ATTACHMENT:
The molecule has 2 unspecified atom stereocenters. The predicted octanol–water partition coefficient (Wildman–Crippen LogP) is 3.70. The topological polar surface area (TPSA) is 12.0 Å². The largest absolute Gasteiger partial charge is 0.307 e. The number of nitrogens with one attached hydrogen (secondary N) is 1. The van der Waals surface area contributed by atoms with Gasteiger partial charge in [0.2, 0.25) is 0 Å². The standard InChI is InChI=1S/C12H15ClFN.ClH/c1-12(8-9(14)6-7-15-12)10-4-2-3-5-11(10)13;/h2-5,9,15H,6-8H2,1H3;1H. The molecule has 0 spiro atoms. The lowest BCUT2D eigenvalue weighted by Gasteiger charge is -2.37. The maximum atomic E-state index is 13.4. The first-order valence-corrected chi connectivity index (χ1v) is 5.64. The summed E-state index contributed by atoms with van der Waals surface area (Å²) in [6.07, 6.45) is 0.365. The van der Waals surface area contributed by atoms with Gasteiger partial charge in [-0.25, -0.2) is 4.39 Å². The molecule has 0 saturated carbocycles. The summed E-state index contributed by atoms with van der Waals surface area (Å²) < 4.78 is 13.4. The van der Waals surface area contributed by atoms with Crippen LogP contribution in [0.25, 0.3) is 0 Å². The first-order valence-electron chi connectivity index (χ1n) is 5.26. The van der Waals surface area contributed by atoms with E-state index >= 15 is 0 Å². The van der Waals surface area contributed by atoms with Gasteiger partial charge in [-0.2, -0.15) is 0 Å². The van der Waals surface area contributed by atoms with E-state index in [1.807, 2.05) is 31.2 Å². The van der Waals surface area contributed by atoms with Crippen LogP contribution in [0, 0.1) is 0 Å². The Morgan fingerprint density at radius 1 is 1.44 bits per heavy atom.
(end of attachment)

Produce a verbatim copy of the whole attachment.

The molecule has 2 unspecified atom stereocenters. The predicted octanol–water partition coefficient (Wildman–Crippen LogP) is 3.70. The topological polar surface area (TPSA) is 12.0 Å². The largest absolute Gasteiger partial charge is 0.307 e. The number of nitrogens with one attached hydrogen (secondary N) is 1. The van der Waals surface area contributed by atoms with Gasteiger partial charge in [0.2, 0.25) is 0 Å². The standard InChI is InChI=1S/C12H15ClFN.ClH/c1-12(8-9(14)6-7-15-12)10-4-2-3-5-11(10)13;/h2-5,9,15H,6-8H2,1H3;1H. The molecule has 0 spiro atoms. The lowest BCUT2D eigenvalue weighted by Gasteiger charge is -2.37. The maximum atomic E-state index is 13.4. The first-order valence-corrected chi connectivity index (χ1v) is 5.64. The summed E-state index contributed by atoms with van der Waals surface area (Å²) in [6.07, 6.45) is 0.365. The van der Waals surface area contributed by atoms with Gasteiger partial charge in [-0.25, -0.2) is 4.39 Å². The molecule has 0 saturated carbocycles. The summed E-state index contributed by atoms with van der Waals surface area (Å²) < 4.78 is 13.4. The van der Waals surface area contributed by atoms with Crippen LogP contribution in [0.25, 0.3) is 0 Å². The first-order valence-electron chi connectivity index (χ1n) is 5.26. The van der Waals surface area contributed by atoms with E-state index >= 15 is 0 Å². The van der Waals surface area contributed by atoms with Gasteiger partial charge in [-0.2, -0.15) is 0 Å². The van der Waals surface area contributed by atoms with E-state index in [1.807, 2.05) is 31.2 Å². The van der Waals surface area contributed by atoms with Crippen LogP contribution in [0, 0.1) is 0 Å². The Morgan fingerprint density at radius 1 is 1.44 bits per heavy atom.